As we speak the EU is having what will probably be the shortest European Union summit so far, with it having started at ten and due to get out shortly after lunch. Many hope this is a sign that the ‘new EU’ promised by the tightening-up of the reform treaty has arrived. Now that the reform treat has been agreed, the union can get down to business, the argument goes.
For those that want to see an efficient and effective EU, the proposed resolution of today’s meeting is a promising sign as well. The summit is set to agree to offer Serbia a fast track to EU membership in exchange for its acquiescence in Kosovo bid for independence. The agreement would also create an EU police force to protect and stabilize the new country, finally allowing the US-led NATO who have been occupying the country for six years to leave. The draft summit statement says the mission for Kosovo would have up to 1,800 police, judges and prosecutors – making it the largest such mission ever undertaken by the bloc.
Many in the union are eager to show some foreign policy muscle as this crisis unfolds. The newly elected Kosovan government looks set to unilaterally declare independence after the February 4th. Serbia and Russia are opposing any such move, with Russia doing quite a lot of saber-rattling over the issue. This spells an impending diplomatic crisis, and after Europe’s failure to deal with the Yugoslav breakup disaster of the 1990’s (embarrassingly, the Americans had to step in and save the day yet again) many are looking for redemption through decisive leadership today. If it works, it will send a hugely important message that there is a new EU in town, one with some foreign policy muscle.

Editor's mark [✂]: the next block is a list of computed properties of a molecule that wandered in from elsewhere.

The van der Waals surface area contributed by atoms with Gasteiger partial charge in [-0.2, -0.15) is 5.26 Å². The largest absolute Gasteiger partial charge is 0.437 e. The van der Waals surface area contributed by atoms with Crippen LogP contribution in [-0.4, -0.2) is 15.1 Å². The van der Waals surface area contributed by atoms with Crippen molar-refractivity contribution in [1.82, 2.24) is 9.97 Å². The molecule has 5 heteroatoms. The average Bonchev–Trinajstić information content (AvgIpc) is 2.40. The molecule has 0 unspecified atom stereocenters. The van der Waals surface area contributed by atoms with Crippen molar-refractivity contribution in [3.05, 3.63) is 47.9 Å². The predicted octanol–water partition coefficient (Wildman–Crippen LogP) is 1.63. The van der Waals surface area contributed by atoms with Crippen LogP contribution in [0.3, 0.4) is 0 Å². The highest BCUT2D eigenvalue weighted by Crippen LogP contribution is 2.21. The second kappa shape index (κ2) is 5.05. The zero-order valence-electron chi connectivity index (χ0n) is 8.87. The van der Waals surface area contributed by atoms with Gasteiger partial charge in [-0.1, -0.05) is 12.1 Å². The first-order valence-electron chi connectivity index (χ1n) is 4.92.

The easiest way to get a successful outcome out of this is for the EU to convince Serbia to go along with Kosovan independence (Russia wouldn’t have much of a reason to block the recognition of Kosovan independence in the UN if Serbia itself isn’t complaining about it), hence the offer of fast-track EU membership. But this carrot offer come with a big sacrifice. Serbia has yet to extradite all of its accused war criminals from the Yugoslav Civil War for trial in the Hague, and that has been what’s holding up their EU membership. Implicit in this fast-track offer is the offer to drop the war criminals issue. The Netherlands is not happy about this prospect, and indeed it would be a significant moral cave-in. But in the long run, is it more important to prevent another genocidal war happening next year, or to prosecute war criminals from the genocidal war of a decade ago? If by letting the war crimes issue go the EU can prevent another disaster in its backyard, do the ends justify the means?
Given that Slovenia - which itself split off from Yugoslavia in the 90’s and is today the first former Yugoslav republic to have joined the EU – holds the EU presidency next year, it will be interesting to see how this unfolds. Slovenia obviously has a vested interest in spreading EU membership through the Balkans as quickly as possible, but at the same time they also have a vested interest in seeing that the perpetrators of war crimes against their neighbors are brought to justice. It will be interesting to watch, especially since this situation directly affects my housing. My landlord is a Serbian living in Kosovo in one of the NATO-protected enclaves, and I have a feeling that if independence is declared he’s going to want to move him and his family back to London, and then I’m out on the street!